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## Journal of the Brazilian Society of Mechanical Sciences and Engineering

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*Print version* ISSN 1678-5878*On-line version* ISSN 1806-3691

### J. Braz. Soc. Mech. Sci. & Eng. vol.31 no.1 Rio de Janeiro Jan./Mar. 2009

#### https://doi.org/10.1590/S1678-58782009000100005

**TECHNICAL PAPERS**

**Metrics for nonlinear model updating in structural dynamics **

**Samuel da Silva ^{I}; Scott Cogan^{II}; Emmanuel Foltête^{III}; Fabrice Buffe^{IV}**

^{I}Member, ABCM, sam_silva13@hotmail.com, State University of the West of Paraná-UNIOESTE Centro de Engenharias e Ciências Exatas, Foz do Iguaçu, PR, Brazil

^{II}scott.cogan@univ-fcomte.fr

^{III}emmanuel.foltete@univ-fcomte.fr, Université de Franche-Comté, Institut FEMTO-ST, Département LMARC, Besançon, France

^{IV}fabrice.buffe@cnes.fr, Centre National d'Etudes Spatiales -CNES Centre Spatial de Toulouse, 31401 Toulouse, France

**ABSTRACT**

The aim of this paper is to perform a comparative study between different distance measures or metrics for use in nonlinear model updating using vibration test data. Four metrics derived from both frequency and time domain updating approaches are studied, including the harmonic balance method, the constitutive equation error, the restoring force surface and the Karhunen-Loève decomposition. In the first section, a benchmark model with local nonlinear stiffness is defined in order to illustrate each method. Secondly, each nonlinear updating metric is succinctly reviewed. Finally, the relative performances of the different metrics are investigated based on numerical simulations. These results allow us to characterize the applicability and limitations of the different approaches.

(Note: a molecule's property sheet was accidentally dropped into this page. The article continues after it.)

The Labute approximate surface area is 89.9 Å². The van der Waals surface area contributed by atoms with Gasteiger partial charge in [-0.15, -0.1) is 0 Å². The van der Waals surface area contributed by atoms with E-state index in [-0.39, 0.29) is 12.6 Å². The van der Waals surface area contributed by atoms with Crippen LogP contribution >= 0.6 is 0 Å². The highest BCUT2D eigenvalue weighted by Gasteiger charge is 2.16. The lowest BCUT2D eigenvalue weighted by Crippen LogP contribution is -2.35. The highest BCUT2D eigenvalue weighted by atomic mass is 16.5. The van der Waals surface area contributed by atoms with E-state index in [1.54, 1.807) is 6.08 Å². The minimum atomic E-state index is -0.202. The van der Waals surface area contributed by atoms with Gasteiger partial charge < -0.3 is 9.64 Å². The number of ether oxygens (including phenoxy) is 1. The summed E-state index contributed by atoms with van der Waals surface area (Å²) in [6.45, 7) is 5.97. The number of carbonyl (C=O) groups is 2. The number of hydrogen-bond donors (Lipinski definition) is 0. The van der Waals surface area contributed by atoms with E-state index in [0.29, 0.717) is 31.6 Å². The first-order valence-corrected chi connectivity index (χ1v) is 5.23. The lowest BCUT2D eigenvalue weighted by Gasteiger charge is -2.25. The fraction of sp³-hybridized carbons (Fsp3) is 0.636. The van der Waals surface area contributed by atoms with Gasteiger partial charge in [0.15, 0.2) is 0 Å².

**Keywords:** nonlinear model updating, harmonic balance, constitutive relation error, restoring force surface, Karhunen-Loève decomposition

**Introduction **

Local methods for linear model updating based on vibration data are well-documented in the literature (Friswell and Mottershead, 1995). In general, the goal is to solve an inverse problem involving objective functions that represent correlations between the experimental and numerical data from a model in which some parameters are unknown. Currently, these functions are computed using either modal quantities, e.g. natural frequencies, modal shapes or frequency response functions (FRF). Unfortunately, if the structure presents any nonlinearity, these procedures often fail. Fundamentally speaking, the principal reason for this failure is that linear modal parameters are functions of relationships based on a unidimensional convolution while nonlinear systems follow multidimensional convolutions.

Nonlinear effects are becoming important in lightweight and flexible modern engineering structures due to the presence of joints, backlash, friction, stiffening nonlinearities, large displacement amplitudes, etc. Thus, if these nonlinear effects are not taken into account, then the linear model updating procedure will not necessarily converge properly, and the resulting model predictions will be erroneous (Kerschen et al., 2006).